Editorial: Police tactics undermine city’s work

For years, St. Francis dining hall has been more than a place to gather for a meal. It is that rare plot of serenity and community for people dealing with poverty and homelessness. That was all shattered a few weeks ago when a team of police officers entered, through opposite doors, with a camera crew from the television show “Cops” and began filming as they looked for a suspect whom they were told by staffers was not there.

Recently, people waiting in line for a meal at Blanchet House were confronted by a plain-clothes officer who began asking them to identify a person in a picture. He also asked them for their identification, and ran them through the system. They were checked for criminal activity, and one person was arrested and then released after it was found he had a warrant for failure to appear in court. Staffers there say the questioning and ID check is not uncommon for their customers waiting outside for a warm meal.

And for months, the police have targeted Sisters of the Road Café as a nuisance area, compiling complaint calls from a two-block area, which includes bars, the bus mall, and an environment well documented for drug dealing unrelated to Sisters’ 30-year operation. Police are now in negotiations with Sisters to gain concessions for access to the café and its population.

Meanwhile, officers, perched from above downtown, are on the lookout for jaywalkers and litterers of a particular ilk

It can be argued that these activities are unrelated, with different circumstances behind the situation, but the underlying message is that this is a two-class town when it comes to policing. If you don’t think so, consider what other lines of people you know that get surveyed for priors.

The sit-lie ordinance was an abhorrence to Portland because its record showed a bias toward one group of people over another, moving the poor and homeless, the undesirable, out of downtown under the presumption of their being sidewalk obstructions, even as parade viewers, sale lovers and business owners with their signboards and tables could obstruct at will.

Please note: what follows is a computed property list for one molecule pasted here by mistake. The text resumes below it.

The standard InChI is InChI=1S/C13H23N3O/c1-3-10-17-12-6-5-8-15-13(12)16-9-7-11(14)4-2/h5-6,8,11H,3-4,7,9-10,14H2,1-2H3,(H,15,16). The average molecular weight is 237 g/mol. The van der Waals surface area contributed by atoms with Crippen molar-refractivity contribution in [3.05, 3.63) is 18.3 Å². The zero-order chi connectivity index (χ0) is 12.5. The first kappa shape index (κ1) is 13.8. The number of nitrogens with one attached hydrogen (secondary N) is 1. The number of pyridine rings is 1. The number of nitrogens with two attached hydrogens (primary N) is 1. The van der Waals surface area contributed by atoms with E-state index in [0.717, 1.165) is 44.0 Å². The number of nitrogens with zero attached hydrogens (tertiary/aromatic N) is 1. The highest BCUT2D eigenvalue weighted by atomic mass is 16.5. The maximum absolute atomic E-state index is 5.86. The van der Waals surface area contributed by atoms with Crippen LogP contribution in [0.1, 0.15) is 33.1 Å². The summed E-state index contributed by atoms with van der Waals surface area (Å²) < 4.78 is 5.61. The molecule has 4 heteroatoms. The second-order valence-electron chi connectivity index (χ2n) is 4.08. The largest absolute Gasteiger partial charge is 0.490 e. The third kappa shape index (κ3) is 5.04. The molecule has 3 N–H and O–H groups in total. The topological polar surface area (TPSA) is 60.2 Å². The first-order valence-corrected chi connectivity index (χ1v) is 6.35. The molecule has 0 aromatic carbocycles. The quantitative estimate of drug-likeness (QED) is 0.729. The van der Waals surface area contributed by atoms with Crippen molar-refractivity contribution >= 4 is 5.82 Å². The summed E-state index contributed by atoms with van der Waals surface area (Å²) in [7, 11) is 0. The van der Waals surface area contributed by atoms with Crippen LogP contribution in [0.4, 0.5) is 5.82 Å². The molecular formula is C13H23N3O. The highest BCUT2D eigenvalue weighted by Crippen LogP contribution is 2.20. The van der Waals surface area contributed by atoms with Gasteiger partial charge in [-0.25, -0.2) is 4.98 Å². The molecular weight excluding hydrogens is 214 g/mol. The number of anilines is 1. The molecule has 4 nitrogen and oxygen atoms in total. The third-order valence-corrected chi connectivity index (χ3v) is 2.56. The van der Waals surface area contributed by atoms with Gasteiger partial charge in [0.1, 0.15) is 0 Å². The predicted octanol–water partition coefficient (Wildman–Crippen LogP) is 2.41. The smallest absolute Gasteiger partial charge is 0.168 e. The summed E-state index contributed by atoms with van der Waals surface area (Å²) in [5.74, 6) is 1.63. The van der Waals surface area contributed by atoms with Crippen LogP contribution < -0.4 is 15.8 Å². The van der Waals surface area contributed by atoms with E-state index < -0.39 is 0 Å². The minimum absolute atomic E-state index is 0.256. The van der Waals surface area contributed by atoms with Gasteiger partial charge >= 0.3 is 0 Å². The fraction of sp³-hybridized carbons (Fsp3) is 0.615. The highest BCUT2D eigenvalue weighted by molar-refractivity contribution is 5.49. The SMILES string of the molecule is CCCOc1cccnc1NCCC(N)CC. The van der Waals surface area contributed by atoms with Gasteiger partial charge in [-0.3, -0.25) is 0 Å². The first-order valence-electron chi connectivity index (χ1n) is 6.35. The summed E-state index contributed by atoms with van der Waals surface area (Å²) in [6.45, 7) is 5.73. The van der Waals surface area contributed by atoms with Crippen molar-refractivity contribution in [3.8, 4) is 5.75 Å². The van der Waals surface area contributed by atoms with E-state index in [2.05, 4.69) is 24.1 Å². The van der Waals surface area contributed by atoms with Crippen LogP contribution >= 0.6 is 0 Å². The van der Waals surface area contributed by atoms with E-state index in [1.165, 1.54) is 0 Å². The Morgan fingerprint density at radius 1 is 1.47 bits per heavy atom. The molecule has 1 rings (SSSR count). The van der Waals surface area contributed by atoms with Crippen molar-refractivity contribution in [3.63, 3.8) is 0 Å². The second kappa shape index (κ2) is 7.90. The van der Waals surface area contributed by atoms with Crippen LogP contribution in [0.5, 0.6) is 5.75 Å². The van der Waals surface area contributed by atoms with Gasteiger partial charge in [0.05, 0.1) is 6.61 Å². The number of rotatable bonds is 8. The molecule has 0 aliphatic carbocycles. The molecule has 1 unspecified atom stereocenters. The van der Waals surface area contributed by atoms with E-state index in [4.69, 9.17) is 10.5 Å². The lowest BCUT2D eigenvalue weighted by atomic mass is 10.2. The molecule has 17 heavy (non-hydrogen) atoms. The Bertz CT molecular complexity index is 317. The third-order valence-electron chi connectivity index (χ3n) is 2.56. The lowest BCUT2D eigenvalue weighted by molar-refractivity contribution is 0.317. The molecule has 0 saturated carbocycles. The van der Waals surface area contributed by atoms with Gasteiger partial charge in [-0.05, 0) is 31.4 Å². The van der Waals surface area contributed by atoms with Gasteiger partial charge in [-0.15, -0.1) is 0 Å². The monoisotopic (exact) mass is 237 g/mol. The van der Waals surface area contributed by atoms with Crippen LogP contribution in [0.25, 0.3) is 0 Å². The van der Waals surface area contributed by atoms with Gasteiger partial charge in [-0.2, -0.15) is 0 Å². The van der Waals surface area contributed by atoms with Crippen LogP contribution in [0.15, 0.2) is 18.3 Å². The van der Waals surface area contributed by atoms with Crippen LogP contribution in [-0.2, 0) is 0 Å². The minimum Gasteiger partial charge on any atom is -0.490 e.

People were not equal in its sights, and it was wrong, and so is targeting the poor as they congregate for services they need and are directed to by the very same police. The consequences are not simply unjust, they can destroy the hard-fought relationship made between service providers and the people they are charged to serve. Any outreach worker can tell you that it can take years to develop that trust and relationship, a relationship that has so much potential and demand, and one that can be shattered when vulnerability is exploited.

It is time the city brought back a street liaison within the police force. Portland used to have one; an officer that worked directly with the youths on the streets as well as with law enforcement to bring a greater understanding between the two. Because in its void, the atmosphere of fear and intimidation undermines the very principles this city espouses to end homelessness: engaging in services, connecting with programs, and, simply put, trust that there are options ahead. The lines of people in need are only going to get longer. If, while you wait you’re simply fair game, then all bets are off.

Posted by Joanne Zuhl

One response to “Editorial: Police tactics undermine city’s work

  1. Pingback: Three weeks, eight hours and what a coincidence « For those who can’t afford free speech

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